MCT Nature Trail
Edwardsville & Granite City
This well-traveled 15-mile paved trail winds through woods, spans area creeks and is a favorite hang out for local wildlife.


MCT Nickel Plate Trail
New Douglas to Pontoon Beach
Stretching over 28 miles across farmland, woods and urban areas, this combination paved and limestone trail passes near Glen Carbon’s Miner Park and the Edwardsville Children’s Museum.


MCT Quercus Grove Trail
Staunton, Hamel, Worden, & Edwardsville
Historic Route 66 communities are connected with this 18.9 mile paved and limestone trail. Start in Staunton in the north and end in Edwardsville. Maybe stop in at Weezy’s in Hamel for refreshments or Yellow Dog Café & Bar in Worden.


MCT Ronald J. Foster Heritage Trail
Glen Carbon
Explore the historic community Glen Carbon along this paved 12 miles trail. Highlights include the Glen Carbon Covered Bridge and connections to local parks.


GRAFTON

The Goat Cliff Trail at Pere Marquette State Park
The difficulty level of this trail is easy to moderate and extends for one and 1/2 miles.  Hikers stand on the Cap au Gres Fault and pass by underground springs gushing out from under the trail.  It ends at McAdams Peak, where hikers can gaze into three different bodies of water and see an Indian burial mound nearby.

The Dogwood Trail at Pere Marquette State Park
This trail is a short 1/2 mile trip that loops hikers from the visitors center, past a scenic outlook of wetlands and the Illinois River and back to the visitors center.  Pawpaw, sugar maple and sumac trees sway overhead hikers.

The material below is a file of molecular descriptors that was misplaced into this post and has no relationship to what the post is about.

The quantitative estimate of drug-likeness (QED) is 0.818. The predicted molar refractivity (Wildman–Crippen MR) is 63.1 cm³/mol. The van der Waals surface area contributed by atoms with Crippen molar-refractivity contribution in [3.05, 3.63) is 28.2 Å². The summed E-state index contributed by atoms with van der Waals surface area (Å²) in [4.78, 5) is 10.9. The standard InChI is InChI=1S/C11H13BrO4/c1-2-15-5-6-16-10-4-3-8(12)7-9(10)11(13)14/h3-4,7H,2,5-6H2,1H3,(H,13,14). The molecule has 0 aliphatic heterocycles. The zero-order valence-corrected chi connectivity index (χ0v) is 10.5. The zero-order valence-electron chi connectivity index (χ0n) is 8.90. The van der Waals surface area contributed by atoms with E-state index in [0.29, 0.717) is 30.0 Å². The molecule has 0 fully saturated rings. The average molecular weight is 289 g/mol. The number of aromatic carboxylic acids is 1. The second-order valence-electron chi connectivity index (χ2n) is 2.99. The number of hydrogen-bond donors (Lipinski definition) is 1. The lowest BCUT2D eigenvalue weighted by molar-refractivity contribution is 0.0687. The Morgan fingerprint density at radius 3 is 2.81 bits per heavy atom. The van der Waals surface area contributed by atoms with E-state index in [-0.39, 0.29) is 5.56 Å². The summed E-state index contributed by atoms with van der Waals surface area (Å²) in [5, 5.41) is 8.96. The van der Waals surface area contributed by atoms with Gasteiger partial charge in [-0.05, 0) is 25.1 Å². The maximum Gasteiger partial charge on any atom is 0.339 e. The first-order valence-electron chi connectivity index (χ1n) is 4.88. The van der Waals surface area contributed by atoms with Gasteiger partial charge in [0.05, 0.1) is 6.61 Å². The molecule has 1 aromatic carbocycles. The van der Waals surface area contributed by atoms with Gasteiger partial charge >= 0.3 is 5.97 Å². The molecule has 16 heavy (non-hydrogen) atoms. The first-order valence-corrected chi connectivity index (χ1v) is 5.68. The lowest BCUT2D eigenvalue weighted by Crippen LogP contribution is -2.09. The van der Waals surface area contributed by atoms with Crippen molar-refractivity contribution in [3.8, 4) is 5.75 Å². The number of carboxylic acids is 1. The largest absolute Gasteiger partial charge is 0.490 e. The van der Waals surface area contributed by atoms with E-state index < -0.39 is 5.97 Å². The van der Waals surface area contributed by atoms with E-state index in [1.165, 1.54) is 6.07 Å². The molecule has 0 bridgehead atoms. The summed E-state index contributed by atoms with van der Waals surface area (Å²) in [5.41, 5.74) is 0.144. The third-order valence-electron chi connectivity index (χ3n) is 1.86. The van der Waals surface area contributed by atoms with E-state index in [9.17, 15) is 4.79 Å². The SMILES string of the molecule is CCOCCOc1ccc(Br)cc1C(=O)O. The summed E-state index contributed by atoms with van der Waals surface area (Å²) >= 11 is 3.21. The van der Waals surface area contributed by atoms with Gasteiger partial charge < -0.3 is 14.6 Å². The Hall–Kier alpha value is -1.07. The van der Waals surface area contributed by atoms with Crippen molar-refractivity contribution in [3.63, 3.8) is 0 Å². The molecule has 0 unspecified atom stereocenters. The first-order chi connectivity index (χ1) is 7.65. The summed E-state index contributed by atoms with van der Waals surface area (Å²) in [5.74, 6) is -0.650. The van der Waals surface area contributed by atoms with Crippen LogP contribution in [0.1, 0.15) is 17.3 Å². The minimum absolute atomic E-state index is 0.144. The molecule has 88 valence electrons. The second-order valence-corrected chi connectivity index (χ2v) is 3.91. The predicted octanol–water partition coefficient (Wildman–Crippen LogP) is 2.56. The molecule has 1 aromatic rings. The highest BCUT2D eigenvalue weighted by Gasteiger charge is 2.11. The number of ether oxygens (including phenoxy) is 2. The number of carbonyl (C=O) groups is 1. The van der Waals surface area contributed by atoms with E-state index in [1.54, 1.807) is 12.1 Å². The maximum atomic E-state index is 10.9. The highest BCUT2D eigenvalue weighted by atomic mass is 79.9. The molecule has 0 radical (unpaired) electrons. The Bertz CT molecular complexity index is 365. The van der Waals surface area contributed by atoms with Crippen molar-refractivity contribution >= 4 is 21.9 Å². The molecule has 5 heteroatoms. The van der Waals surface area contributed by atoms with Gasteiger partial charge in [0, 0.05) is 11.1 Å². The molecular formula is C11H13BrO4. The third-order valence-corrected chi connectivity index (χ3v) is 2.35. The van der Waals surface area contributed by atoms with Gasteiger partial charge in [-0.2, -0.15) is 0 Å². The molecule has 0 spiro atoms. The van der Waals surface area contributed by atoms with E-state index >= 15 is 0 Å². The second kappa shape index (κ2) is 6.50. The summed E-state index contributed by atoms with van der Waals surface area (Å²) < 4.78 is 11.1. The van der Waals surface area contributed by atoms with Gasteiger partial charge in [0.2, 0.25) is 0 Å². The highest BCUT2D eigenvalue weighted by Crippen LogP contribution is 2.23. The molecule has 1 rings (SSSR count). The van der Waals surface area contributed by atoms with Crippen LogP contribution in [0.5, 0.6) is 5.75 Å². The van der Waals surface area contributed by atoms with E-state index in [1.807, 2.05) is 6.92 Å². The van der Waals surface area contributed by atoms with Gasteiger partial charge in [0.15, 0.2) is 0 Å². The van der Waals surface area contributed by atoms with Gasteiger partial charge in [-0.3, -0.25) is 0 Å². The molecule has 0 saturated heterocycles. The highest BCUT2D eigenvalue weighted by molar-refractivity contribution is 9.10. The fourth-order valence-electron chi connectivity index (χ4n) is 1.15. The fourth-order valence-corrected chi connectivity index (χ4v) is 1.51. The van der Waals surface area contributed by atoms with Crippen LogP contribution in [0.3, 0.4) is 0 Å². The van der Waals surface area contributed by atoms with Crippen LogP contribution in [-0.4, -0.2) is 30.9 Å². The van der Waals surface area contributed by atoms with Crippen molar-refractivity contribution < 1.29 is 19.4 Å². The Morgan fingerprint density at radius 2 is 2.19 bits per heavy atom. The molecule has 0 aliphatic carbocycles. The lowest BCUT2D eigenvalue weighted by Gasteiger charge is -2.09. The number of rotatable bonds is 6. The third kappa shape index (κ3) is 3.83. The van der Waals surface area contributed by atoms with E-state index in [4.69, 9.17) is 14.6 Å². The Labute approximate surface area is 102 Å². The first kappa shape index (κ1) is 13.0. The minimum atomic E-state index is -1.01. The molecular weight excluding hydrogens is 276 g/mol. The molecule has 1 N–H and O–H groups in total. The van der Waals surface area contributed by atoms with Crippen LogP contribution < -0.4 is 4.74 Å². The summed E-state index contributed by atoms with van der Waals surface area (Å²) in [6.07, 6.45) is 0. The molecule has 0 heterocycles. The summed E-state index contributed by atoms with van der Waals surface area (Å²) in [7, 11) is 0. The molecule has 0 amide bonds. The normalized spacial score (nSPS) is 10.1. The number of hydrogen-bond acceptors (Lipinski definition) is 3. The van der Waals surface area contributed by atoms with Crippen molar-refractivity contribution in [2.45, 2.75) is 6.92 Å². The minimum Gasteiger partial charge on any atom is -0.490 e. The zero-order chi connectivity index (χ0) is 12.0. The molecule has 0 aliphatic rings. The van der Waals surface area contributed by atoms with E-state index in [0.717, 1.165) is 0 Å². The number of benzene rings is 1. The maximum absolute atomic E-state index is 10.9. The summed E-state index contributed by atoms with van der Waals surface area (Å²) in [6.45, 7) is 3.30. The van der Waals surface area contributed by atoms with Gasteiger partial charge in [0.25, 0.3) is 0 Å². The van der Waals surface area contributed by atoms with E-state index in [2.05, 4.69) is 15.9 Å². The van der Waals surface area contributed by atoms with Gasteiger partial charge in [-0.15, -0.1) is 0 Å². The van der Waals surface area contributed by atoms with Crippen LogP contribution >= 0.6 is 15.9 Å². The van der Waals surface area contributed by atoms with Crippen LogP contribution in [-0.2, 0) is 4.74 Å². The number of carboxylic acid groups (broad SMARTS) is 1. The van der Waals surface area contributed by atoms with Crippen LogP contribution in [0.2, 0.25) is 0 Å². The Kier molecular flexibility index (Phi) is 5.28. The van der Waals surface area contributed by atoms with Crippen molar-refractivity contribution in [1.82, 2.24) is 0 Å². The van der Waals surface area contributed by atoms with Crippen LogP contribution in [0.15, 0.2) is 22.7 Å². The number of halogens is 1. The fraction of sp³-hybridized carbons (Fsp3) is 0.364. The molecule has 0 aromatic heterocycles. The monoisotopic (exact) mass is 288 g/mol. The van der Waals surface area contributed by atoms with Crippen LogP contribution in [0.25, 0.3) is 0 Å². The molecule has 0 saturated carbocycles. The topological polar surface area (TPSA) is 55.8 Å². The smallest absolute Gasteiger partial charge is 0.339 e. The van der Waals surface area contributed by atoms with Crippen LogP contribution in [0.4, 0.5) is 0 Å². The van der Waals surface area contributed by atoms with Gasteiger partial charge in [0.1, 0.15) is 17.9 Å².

The Ridge Trail at Pere Marquette State Park
This is a 1/4 mile long trail and because of its steep upward slope is the most difficult.  It also ends at McAdams Peak.  At this spot, visitors have a unique opportunity to look down at the American Bald Eagles rather than up at them.
 
The Ravine Trail at Pere Marquette State Park
Running along the Ridge and Dogwood Trails, this 1/2 mile route cuts deep into the land and circles through the prairie.  During the fall, this is a great place to search for elephant ear, puffball and moral mushrooms.  Little bluestem, big bluestem, Indian grass and side-oats grama prairie grass also grow in this area.
 
The Hickory Trails, Fern Hollow, Rattlesnake and Oak Trails at Pere Marquette State Park
These all connect to one another and total five and 3/4 miles of hiking trails.  They are more secluded than the other trails and cut through the oldest forest areas of the park.  It is common to see deer, turkey and some of the many 230 types of birds in this tranquil and isolated part of the park.
  
Twin Mounds is a great stop along this trail system.  It provides a dramatic panoramic view of the surrounding park and the 372 feet below.  On a clear day, the St. Louis skyline and Arch is seen far to the left.  All trails at Pere Marquette State Park are open year round.  Call the Pere Marquette State Park Visitors Center at (618) 786-3323 for additional information on the trails.